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While most of us only think about our shoes in terms of how they complete our outfits, there's a lot more impact that your choice of footwear can have on your life. Turns out that shoes can change how your feet grow and develop. So is it better to take up barefoot running? Let's dig into the science to see!

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As a SciShow viewer, you can keep  building your STEM skills with a 30 day free trial and 20% off an annual premium  subscription at When it comes to shoes, there’s a lot that  goes into picking just the right pair.

A fuzzy pair of slippers can  keep you warm in the winter, or your favorite flip-flops might  just complete your beach-side look. But have you ever wondered what a lifetime of shoe wearing has done to your feet? To answer that question, scientists  are seeing what they can learn from the non-shoe wearers throughout the world, and what they’re finding might make  you see your footwear in a new light. [♪ INTRO] One of the most famously  barefoot groups in the world are the Kalenjin people of Kenya.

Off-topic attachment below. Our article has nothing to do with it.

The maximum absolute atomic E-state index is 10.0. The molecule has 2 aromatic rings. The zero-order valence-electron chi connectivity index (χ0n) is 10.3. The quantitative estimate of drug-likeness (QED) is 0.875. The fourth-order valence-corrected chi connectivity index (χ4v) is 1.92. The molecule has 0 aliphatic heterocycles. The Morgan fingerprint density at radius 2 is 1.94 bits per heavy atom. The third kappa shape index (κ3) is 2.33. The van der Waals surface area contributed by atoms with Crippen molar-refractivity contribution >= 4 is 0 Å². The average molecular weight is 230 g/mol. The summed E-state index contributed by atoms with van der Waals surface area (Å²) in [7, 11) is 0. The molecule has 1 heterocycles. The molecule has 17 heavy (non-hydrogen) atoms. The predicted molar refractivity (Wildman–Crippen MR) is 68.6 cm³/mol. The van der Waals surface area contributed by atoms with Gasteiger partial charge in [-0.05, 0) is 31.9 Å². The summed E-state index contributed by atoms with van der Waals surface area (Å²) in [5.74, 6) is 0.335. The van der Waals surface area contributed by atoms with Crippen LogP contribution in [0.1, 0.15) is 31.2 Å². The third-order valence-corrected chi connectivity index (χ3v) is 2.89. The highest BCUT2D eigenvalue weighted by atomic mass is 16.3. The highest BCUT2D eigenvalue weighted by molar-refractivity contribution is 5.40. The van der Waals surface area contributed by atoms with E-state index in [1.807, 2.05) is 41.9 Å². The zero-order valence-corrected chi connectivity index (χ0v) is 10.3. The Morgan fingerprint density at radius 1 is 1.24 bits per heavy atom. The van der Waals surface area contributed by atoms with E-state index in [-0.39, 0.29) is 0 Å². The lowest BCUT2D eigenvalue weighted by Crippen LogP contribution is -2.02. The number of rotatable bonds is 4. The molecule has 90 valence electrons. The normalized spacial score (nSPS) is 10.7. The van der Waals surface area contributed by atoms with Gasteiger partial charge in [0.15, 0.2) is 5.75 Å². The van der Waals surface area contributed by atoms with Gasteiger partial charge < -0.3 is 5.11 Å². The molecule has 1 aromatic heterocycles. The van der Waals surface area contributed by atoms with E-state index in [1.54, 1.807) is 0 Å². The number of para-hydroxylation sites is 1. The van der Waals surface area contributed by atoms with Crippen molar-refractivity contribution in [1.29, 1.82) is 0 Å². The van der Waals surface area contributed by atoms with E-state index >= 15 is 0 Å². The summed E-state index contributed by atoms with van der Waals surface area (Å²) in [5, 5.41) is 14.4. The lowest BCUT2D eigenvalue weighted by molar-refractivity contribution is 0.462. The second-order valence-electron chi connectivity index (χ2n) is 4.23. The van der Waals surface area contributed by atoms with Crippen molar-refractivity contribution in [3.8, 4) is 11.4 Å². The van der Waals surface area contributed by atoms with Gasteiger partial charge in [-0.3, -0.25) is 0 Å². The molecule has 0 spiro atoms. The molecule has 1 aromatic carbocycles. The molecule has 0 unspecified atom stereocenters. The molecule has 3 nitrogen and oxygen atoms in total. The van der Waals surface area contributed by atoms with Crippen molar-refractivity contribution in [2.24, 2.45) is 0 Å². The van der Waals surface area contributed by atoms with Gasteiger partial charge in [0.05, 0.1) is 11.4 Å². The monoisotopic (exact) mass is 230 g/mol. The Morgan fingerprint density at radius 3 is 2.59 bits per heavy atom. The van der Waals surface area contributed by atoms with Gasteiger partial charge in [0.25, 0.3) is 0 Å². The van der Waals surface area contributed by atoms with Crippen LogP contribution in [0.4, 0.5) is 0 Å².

If you’re a runner, you may  have heard of Kalenjin athletes, because they have dominated  international races recently. Which might have something to do with  what it’s like to grow up as a Kalenjin, since Kalenjin children are incredibly active. These kids spend plenty of time playing outside, and some run as far as 20  kilometers to and from school, and usually, they’re doing all of that barefoot.

And it’s working pretty well for them,  since kids who spend most of their time barefoot end up building stronger, more flexible, and more robust foot muscles  than kids who wear shoes do. Those buff foot muscles offer more benefits, too. Barefoot kids are almost  eight times less likely to end up with lower limb  injuries than shoe-wearers are.

Not only that, but going  barefoot as a child may even play a role in the shape of your feet, too. When you see a human footprint, it  typically looks something like this: See that roundish gap there? That’s the space left by your longitudinal arch, or the natural bend upwards in the foot.

This arch helps us absorb shock and  spring ourselves forward while running. But some people’s footprints  don’t really look like that. Some of them look more like this,  which means they’ve got flat feet.